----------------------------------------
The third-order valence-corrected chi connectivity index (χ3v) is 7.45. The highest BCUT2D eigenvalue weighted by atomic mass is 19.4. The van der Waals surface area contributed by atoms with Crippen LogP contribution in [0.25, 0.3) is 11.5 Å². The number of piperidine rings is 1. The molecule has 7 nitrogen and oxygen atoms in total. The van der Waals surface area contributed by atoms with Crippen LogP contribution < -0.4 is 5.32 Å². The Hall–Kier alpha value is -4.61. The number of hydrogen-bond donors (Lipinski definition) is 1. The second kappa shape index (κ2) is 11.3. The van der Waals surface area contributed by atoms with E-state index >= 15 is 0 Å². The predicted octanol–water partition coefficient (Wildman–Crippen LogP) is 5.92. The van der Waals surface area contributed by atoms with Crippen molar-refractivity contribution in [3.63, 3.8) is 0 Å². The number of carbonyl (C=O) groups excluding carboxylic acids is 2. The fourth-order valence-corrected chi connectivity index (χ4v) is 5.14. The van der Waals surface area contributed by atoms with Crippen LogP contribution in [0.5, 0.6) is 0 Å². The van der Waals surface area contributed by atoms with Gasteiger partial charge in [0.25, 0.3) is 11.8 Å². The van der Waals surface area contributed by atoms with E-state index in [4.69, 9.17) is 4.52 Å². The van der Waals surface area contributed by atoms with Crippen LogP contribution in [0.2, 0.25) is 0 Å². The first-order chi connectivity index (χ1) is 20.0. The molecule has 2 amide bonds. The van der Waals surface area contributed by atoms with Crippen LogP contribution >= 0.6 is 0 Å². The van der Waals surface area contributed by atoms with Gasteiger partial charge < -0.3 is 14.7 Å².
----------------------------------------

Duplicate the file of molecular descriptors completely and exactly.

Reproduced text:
The third-order valence-corrected chi connectivity index (χ3v) is 7.45. The highest BCUT2D eigenvalue weighted by atomic mass is 19.4. The van der Waals surface area contributed by atoms with Crippen LogP contribution in [0.25, 0.3) is 11.5 Å². The number of piperidine rings is 1. The molecule has 7 nitrogen and oxygen atoms in total. The van der Waals surface area contributed by atoms with Crippen LogP contribution < -0.4 is 5.32 Å². The Hall–Kier alpha value is -4.61. The number of hydrogen-bond donors (Lipinski definition) is 1. The second kappa shape index (κ2) is 11.3. The van der Waals surface area contributed by atoms with E-state index >= 15 is 0 Å². The predicted octanol–water partition coefficient (Wildman–Crippen LogP) is 5.92. The van der Waals surface area contributed by atoms with Crippen molar-refractivity contribution in [3.63, 3.8) is 0 Å². The number of carbonyl (C=O) groups excluding carboxylic acids is 2. The fourth-order valence-corrected chi connectivity index (χ4v) is 5.14. The van der Waals surface area contributed by atoms with Crippen LogP contribution in [0.5, 0.6) is 0 Å². The van der Waals surface area contributed by atoms with Gasteiger partial charge in [0.25, 0.3) is 11.8 Å². The van der Waals surface area contributed by atoms with E-state index in [4.69, 9.17) is 4.52 Å². The van der Waals surface area contributed by atoms with Crippen LogP contribution in [0.2, 0.25) is 0 Å². The first-order chi connectivity index (χ1) is 20.0. The molecule has 2 amide bonds. The van der Waals surface area contributed by atoms with Crippen LogP contribution >= 0.6 is 0 Å². The van der Waals surface area contributed by atoms with Gasteiger partial charge < -0.3 is 14.7 Å².